Continuing today’s theme of ologies, it is human nature to indulge in paraxeology; and it is often with a negative undertone.  This morning however, I have had some of my faith in human nature restored.  A gentleman rang the office to say that he had found a house key- with the office details on the keying- on platform 1 Newport Station.  Upon checking our securitised key system we identified the property to which it belonged and rang the tenant to ask how he planned to get in tonight… 

Name that ology…

In the pursuit of alethiology (look it up), I have to say that if I hear one more thing about the bubble about to be caused by this week’s early launch of Phase 2 of the Government’s Help-To-Buy scheme, I may choose to discover that the life of a Trappist monk has its advantages (sorry Tatiana). Whilst it is admirable that banks are staying open -to much fanfare and self-congratulation – to deal with the huge influx of applications, I think that the media are missing the point somewhat.  The true measure of success will be how many of these applications turn into actual mortgages.  I am reminded of the 4000 people who earlier this year applied for a job at Costa Coffee (other coffee outlets are available), but only one job was available and therefore only one person would be successful.  I am not saying that only one person will be successful in obtaining a mortgage, but having worked for many years for a banking organisation that likes to, ‘give a little extra help’,  I am more than aware that the slightest tweak to the underwriting criteria negates 95% of applications.  If a bank doesn’t want to lend, they won’t.  Banks love the pursuit of plutology and are very keen on argyrothecology (you have the internet-use it) but wholly on their terms.  If anywhere in the underwriting process a hint of ptochology (you don’t pronounce the ‘p’) is attributed to the applicant, it is game over.  Whilst we all subscribe to pisteology, time will tell whether this is just a political stunt or a genuine stimulant injected into the veins of the housing market.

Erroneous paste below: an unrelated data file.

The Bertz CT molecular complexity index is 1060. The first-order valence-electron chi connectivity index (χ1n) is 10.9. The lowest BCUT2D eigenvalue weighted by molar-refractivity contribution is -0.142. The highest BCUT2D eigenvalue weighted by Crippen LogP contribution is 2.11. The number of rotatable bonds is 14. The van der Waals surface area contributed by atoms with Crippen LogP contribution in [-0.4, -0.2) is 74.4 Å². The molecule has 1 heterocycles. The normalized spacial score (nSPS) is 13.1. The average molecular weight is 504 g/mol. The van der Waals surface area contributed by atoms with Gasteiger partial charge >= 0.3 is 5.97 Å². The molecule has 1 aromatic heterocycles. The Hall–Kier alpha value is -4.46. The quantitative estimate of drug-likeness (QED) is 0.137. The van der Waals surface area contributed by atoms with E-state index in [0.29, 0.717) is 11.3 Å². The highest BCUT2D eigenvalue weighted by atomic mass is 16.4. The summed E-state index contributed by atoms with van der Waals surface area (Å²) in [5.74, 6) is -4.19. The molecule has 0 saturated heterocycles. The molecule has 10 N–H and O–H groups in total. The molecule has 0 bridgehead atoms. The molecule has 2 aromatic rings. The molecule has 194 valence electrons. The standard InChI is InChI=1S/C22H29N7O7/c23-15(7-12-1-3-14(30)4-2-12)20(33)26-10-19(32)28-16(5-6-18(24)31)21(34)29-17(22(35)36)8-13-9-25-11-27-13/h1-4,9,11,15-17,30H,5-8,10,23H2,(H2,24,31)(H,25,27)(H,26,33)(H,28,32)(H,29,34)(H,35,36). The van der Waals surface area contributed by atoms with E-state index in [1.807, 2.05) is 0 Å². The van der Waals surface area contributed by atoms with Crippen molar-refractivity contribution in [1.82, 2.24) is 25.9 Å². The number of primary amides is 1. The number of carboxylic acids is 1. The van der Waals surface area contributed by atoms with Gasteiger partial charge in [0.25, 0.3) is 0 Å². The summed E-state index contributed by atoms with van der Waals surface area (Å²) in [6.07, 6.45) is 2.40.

A different world…

It may only be 150 miles up the road, but I can now categorically confirm that London is a world apart from the rest of the British Isles (and Wales in particular).  Having picked up a copy of the London Evening Standard and settled down in my rather grubby train seat, (actually I had to stand all the way back), I started to peruse the Wednesday night property section – without using my glasses.  My initial reaction was that £575 per month for a 1-bedroom flat in London wasn’t actually too bad;  prices in Varteg aren’t too different.  It was only when I put my glasses on that I realised that it was £575 per week.  I was stunned that anyone could afford this, until I further read that the current redevelopment of Battersea Power Station has led to 35% of the units being sold off-plan, all to foreign buyers. History will recount that eventually, every trend migrates down the M4 and manifests itself in a lesser form in all parts of Wales.  On this occasion though, I think that I may have left this earth (to take up my new position as management consultant positioned to the right hand side of the Lord), before any Russian oligarch or Arabian Sheikh is buying a bijou maisonette in Ringland.